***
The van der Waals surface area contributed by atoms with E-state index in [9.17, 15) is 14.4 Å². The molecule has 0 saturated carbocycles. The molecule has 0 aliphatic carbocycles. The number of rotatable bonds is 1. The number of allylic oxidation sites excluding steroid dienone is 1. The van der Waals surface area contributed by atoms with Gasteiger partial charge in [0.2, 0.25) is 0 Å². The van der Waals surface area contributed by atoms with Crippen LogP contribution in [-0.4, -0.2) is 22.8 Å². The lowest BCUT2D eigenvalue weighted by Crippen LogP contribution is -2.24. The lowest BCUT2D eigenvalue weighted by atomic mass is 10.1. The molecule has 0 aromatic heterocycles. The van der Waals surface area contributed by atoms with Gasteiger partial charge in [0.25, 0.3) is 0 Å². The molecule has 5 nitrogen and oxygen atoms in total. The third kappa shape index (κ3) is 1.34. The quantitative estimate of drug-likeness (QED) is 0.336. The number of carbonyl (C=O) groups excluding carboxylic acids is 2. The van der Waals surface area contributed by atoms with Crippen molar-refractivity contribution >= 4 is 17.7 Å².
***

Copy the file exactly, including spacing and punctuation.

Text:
The van der Waals surface area contributed by atoms with E-state index in [9.17, 15) is 14.4 Å². The molecule has 0 saturated carbocycles. The molecule has 0 aliphatic carbocycles. The number of rotatable bonds is 1. The number of allylic oxidation sites excluding steroid dienone is 1. The van der Waals surface area contributed by atoms with Gasteiger partial charge in [0.2, 0.25) is 0 Å². The van der Waals surface area contributed by atoms with Crippen LogP contribution in [-0.4, -0.2) is 22.8 Å². The lowest BCUT2D eigenvalue weighted by Crippen LogP contribution is -2.24. The lowest BCUT2D eigenvalue weighted by atomic mass is 10.1. The molecule has 0 aromatic heterocycles. The van der Waals surface area contributed by atoms with Gasteiger partial charge in [0.25, 0.3) is 0 Å². The molecule has 5 nitrogen and oxygen atoms in total. The third kappa shape index (κ3) is 1.34. The quantitative estimate of drug-likeness (QED) is 0.336. The number of carbonyl (C=O) groups excluding carboxylic acids is 2. The van der Waals surface area contributed by atoms with Crippen molar-refractivity contribution >= 4 is 17.7 Å².